Your analyse is absolutely correct. CSR is more issued for the moment for marketing / communication purpose…

    However, what do you propose to settle this TRUST in the company ? How can we instill this change in order to use CSR in its original purpose ?

    thanks,

    navid

  • http://www.b-yond.biz/en elaine cohen

    hello navid, thank you for reading and thanks for commenting. I think my point was really that it takes a lot of maturity to generate a CSR report which is truly authentic and does not shy away from disclosing difficult issues at the expense of authenticity. It is a diffult balance for any organization, and we must have some understanding that no organization wants to shoot itself in the foot by reporting.

    I believe that as CSR as a professional discipline in the business matures, so will reporting. And so will those using reports. And this will engender greater trust. The keys to this are enlightened and bold CEO’s who are committed to change, business strategy which includes CSR as core and not add-on, effective and open stakeholder dialogue, and balanced and professional reporting teams.

    CSR, and CSR reporting, is evolving, and i remain optimistic that a better balance will be found.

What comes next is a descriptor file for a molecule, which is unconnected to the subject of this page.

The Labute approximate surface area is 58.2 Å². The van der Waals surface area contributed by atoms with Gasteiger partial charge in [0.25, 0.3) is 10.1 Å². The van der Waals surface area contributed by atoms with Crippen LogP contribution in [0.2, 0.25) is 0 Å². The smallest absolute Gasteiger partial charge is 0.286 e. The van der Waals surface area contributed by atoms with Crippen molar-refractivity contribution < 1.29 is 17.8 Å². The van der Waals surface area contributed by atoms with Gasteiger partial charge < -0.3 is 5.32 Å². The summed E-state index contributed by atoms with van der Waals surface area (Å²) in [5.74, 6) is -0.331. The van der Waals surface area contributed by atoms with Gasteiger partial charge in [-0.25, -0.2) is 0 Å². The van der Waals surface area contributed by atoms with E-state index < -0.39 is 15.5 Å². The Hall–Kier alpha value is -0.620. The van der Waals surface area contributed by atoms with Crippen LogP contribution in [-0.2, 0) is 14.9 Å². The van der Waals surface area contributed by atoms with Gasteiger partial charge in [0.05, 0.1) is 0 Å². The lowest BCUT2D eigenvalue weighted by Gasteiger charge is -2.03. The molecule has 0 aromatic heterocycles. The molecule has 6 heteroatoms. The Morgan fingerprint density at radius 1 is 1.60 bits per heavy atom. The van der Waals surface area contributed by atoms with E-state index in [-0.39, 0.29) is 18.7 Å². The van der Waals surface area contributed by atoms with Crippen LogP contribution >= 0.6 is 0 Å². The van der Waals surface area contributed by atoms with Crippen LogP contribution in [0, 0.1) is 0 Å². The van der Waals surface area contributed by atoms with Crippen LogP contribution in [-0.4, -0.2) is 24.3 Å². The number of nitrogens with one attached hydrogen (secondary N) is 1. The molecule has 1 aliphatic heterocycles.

warm regards, elaine

  • Sushant Dahiya

    HI ELAINE, NICE ARTICLE. VERY TRUE ABOUT CSR reporting. But don’t you think, an independent organisation or committee, may government or any regulatory authority should prepare these reports of companies. These reports prepared by independent organisation will be more authentic and people believe it more, even stakeholders. But what about companies, is it useful for companies to report on CSR?

  • http://www.csr-reporting.blogspot.com elaine cohen

    Hello Sushant, apologies for the late reply, your comment went under my radar for a while… thank you for commenting. Whilst there is room for external reporting (audit?) , much of the value of CSR reporting is in the way the PROCESS of reporting drives performance change. If the reporting process becomes an external check, i suspect the process will lose much of its value. Compaines need to learn how to report in a more authentic and credible way. Ultimately it is this stakeholder interaction which will drive performance and paragidm change, i believe, not an auditor or regulator. Companies derive many benefits from reporting – even though many do not do it well. You might like to take a look at this earlier post http://bit.ly/jJT5k which discusses some of the benefits of reporting for companies.